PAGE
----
North American Team Reflection – Timothy Brown

Timothy Brown is the designer who is directly responsible for bringing The Dark Eye to the English-speaking world. He is best known for his work on the original Dark Sun AD&D setting and 2300AD. More recently, he developed the Dragon Kings World Book and a card game called Pantheon. Here are his thoughts about The Dark Eye.

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In my capacity as Director of Creative Services at TSR during the hey-day of AD&D Second Edition, I managed the development of several fantasy campaign worlds: World of Greyhawk, Forgotten Realms, Dragonlance, Birthright, and even my own joint creation (with Troy Denning and Brom) Dark Sun. All those great stories and concepts, those excellent designs and products, came to me and all of us from an immensely talented team of writers and artists. Along with dozens of other terrific designs from other companies, they formed the core of my fantasy role-playing experience.

But there’s something uniquely compelling about Aventuria, the world of The Dark Eye, and it comes down to this: it’s European medieval fantasy penned by natives, plain and simple. Most of the fantasy RPGs I’ve known or created to date have been ‘one step removed’ – an American’s take on European medieval fantasy. The Dark Eye, on the other hand, comes to us first hand, from designers steeped in local legends, amidst castles and dark forests and the immensity of their history. When you read the tales and adventures of Aventuria, I think you’ll agree – it makes a difference!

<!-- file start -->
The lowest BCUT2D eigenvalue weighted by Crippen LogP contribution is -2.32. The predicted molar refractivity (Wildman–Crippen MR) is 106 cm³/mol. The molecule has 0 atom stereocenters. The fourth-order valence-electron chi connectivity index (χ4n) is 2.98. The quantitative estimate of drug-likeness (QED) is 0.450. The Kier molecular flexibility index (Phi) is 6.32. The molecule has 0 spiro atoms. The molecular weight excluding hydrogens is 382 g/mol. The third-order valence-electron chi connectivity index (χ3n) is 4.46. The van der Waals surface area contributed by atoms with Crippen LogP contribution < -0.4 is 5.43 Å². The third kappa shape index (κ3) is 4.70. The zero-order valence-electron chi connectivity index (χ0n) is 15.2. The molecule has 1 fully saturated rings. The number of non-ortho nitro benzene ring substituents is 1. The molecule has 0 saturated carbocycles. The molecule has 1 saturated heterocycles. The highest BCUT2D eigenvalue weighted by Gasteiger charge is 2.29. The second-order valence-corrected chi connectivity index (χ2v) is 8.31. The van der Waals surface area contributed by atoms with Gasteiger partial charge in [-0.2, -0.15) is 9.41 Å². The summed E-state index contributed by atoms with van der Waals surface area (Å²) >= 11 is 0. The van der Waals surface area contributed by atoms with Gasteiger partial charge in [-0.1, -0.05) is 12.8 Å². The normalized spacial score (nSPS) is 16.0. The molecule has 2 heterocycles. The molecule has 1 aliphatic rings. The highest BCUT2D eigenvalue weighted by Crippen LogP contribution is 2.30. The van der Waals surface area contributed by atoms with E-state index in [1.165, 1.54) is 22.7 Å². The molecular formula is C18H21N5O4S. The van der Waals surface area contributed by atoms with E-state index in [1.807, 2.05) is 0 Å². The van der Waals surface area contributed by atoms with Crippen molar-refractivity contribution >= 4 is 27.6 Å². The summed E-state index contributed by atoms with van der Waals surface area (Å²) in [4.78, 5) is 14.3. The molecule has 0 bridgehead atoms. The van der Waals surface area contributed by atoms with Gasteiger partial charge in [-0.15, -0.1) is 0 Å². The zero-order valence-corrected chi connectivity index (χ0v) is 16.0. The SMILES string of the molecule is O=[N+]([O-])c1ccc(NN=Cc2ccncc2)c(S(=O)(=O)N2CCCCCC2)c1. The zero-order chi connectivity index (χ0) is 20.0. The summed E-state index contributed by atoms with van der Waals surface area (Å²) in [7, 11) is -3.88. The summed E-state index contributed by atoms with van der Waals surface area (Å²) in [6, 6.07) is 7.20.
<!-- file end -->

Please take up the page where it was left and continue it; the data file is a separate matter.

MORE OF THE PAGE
I find something quite real, even visceral, about Aventuria’s nations and conflicts, its magic and gods, and the gut-level, down-to-earth nature of its adventures. The wilderness teems with monsters bent upon evil and mayhem, and the locals welcome brave heroes who can help or protect them. Aventuria balances the epic with the everyday, the sweeping march of history with the gritty circumstances of adventurous companions fighting for right in a medieval world. It feels like myths and legends in the making.
-Timothy Brown

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